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Old 10th April 2007, 04:02 PM   #1
paul garrod
 
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Default Sparrow Hawk

I have just returned home to find a Sparrow Hawk sitting on my fence this is brilliant news as i live in a city what do you think?
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Old 11th April 2007, 10:03 AM   #2
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It's not brilliant news for the local bird population!
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Old 11th April 2007, 06:33 PM   #3
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No i agree but to a novice twitcher it was brilliant to see.
Can i discourage it?
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Old 12th April 2007, 09:05 AM   #4
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If your garden or surroundings have a lot of bird life, then the sparrowhawk will be there looking for an easy meal. If you wanted to discourage it, you could make it more difficult to get at the birds. Moving the feeders, etc., to 'sheltered' locations, with easily accessible cover (shrubs, trees, etc) will help.

Some people report success with hanging shiny things in the garden, such as CDs attached to string, dangling in obvious places. These can distract raptors such as the sparrowhawk, but need to be moved every now and again so the hawk doesn't get used to them.

Crows and other corvids will mob a sparrowhawk, as will gulls, so if you have a lot of them around, the sparrowhawk may think twice about visiting.

However, some would argue that you don't want to be discouraging it - that you should be thankful of seeing the bird in your neighborhood.. I'm not one of them though
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Old 12th April 2007, 06:05 PM   #5
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Default Sparrowhawks

We have regular visits from a sparrowhawk and I must admit to mixed feelings about it. On Good Friday I saw it sitting on the fence and watched until it flew away. I then went out into the garden and found a half eaten blackbird, a body, no head or tail and feathers all over the ground. The next day only the legs were left. I wish it would find its meals elsewhere. I have tried putting feeders in dense cover but then I can't see the birds feeding. I'll think I'll try the cds but don't they frighten the other birds as well. I have two bluetits building a nest in a box and don't want to scare them but equally I would hate the hawk to take one.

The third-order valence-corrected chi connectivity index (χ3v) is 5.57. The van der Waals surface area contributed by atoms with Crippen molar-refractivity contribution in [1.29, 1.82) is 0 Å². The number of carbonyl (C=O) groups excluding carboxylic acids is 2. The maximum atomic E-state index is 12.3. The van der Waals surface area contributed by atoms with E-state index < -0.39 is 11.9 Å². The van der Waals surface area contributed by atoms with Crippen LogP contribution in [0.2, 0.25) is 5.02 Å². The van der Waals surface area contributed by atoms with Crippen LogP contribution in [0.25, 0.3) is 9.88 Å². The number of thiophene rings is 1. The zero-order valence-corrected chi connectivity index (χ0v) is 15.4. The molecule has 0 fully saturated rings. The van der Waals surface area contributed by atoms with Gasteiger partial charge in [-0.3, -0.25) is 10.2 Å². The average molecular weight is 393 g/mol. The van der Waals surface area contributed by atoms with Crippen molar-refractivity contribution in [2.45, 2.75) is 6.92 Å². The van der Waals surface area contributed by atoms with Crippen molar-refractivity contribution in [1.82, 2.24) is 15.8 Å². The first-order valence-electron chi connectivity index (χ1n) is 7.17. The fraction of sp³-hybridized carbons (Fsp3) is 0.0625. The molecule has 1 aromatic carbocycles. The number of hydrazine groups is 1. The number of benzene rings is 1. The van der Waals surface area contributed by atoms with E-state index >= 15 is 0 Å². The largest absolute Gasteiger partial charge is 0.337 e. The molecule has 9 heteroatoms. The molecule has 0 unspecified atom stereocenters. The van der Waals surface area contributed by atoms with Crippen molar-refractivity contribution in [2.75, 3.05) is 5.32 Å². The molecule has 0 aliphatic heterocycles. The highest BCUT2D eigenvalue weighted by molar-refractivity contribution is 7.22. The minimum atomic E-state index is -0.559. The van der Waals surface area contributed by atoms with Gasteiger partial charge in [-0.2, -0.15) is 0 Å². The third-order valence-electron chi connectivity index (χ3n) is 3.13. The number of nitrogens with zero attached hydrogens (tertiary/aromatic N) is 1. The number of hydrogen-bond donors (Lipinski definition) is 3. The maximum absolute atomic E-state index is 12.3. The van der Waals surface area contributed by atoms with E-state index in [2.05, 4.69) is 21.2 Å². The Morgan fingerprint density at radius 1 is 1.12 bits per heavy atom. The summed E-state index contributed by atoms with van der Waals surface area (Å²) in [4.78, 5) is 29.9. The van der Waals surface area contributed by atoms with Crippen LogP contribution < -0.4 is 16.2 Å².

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Old 13th April 2007, 08:08 AM   #6
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The other birds will quickly get used to the CDs, so don't worry about that. In fact you can use anything bright and shiny - doesn't have to be CDs.
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Old 19th April 2007, 05:21 PM   #7
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Thanks for all the tips i will try them and see how it goes, but it was a great experience to see it and watch it hug the roof line as it left.
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Old 9th May 2007, 06:55 PM   #8
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We have one in our garden that picks off the woodpigeons, and we are in the town. Obviously a female as they are large enough to do this. She often parks herself nearby one of the bird tables - difficult to know whether or not to shoo her off.
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Old 1st January 2008, 07:00 PM   #9
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I find them a good thing and a bad thing. We have a resident pair and while the male is still trying to catch small birds(never seems to succeed though, they're too fast and we have so many birds that someone always sees it first) the female has decided that the small birds are way too much bother and has found that the rather dumb Feral Pidgeons are an easier catch and have more meat on them.
Considering the Feral/Town Pidgeons are a bane in my garden she's more than welcome to thin the population down! It's possibly why we have other raptors hunting too.
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Old 10th January 2008, 10:05 PM   #10
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I've got to say, there does seem to be more and more people, reporting sightings of sparrowhawks in the city. A sign of a healthy population I guess. I can understand people having mixed views on them, I haven't recovered from the sight of seeing a female devour one of our starlings on the back lawn! My only concolation is the girl at work sees hers every week, the birds around her garden must be nervous wrecks by now. I guess the one to look at it is, a few years ago we wouldn't of had any chance of seeing sparrowhawks, as they where almost wiped out before.
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